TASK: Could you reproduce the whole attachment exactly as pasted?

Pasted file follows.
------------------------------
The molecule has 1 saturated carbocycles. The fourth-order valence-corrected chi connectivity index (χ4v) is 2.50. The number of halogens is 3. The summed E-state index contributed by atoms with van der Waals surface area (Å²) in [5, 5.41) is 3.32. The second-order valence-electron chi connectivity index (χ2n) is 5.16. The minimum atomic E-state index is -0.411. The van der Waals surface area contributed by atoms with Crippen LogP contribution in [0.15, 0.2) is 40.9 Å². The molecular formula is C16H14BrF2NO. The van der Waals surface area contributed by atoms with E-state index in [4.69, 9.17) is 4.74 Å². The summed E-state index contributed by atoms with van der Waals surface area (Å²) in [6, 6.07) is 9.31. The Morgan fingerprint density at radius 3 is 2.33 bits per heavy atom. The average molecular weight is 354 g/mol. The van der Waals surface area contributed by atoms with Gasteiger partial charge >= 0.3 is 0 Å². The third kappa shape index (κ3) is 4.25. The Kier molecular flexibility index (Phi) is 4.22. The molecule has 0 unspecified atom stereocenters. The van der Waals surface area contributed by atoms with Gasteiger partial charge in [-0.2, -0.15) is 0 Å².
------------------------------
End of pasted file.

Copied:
The molecule has 1 saturated carbocycles. The fourth-order valence-corrected chi connectivity index (χ4v) is 2.50. The number of halogens is 3. The summed E-state index contributed by atoms with van der Waals surface area (Å²) in [5, 5.41) is 3.32. The second-order valence-electron chi connectivity index (χ2n) is 5.16. The minimum atomic E-state index is -0.411. The van der Waals surface area contributed by atoms with Crippen LogP contribution in [0.15, 0.2) is 40.9 Å². The molecular formula is C16H14BrF2NO. The van der Waals surface area contributed by atoms with E-state index in [4.69, 9.17) is 4.74 Å². The summed E-state index contributed by atoms with van der Waals surface area (Å²) in [6, 6.07) is 9.31. The Morgan fingerprint density at radius 3 is 2.33 bits per heavy atom. The average molecular weight is 354 g/mol. The van der Waals surface area contributed by atoms with Gasteiger partial charge >= 0.3 is 0 Å². The third kappa shape index (κ3) is 4.25. The Kier molecular flexibility index (Phi) is 4.22. The molecule has 0 unspecified atom stereocenters. The van der Waals surface area contributed by atoms with Gasteiger partial charge in [-0.2, -0.15) is 0 Å².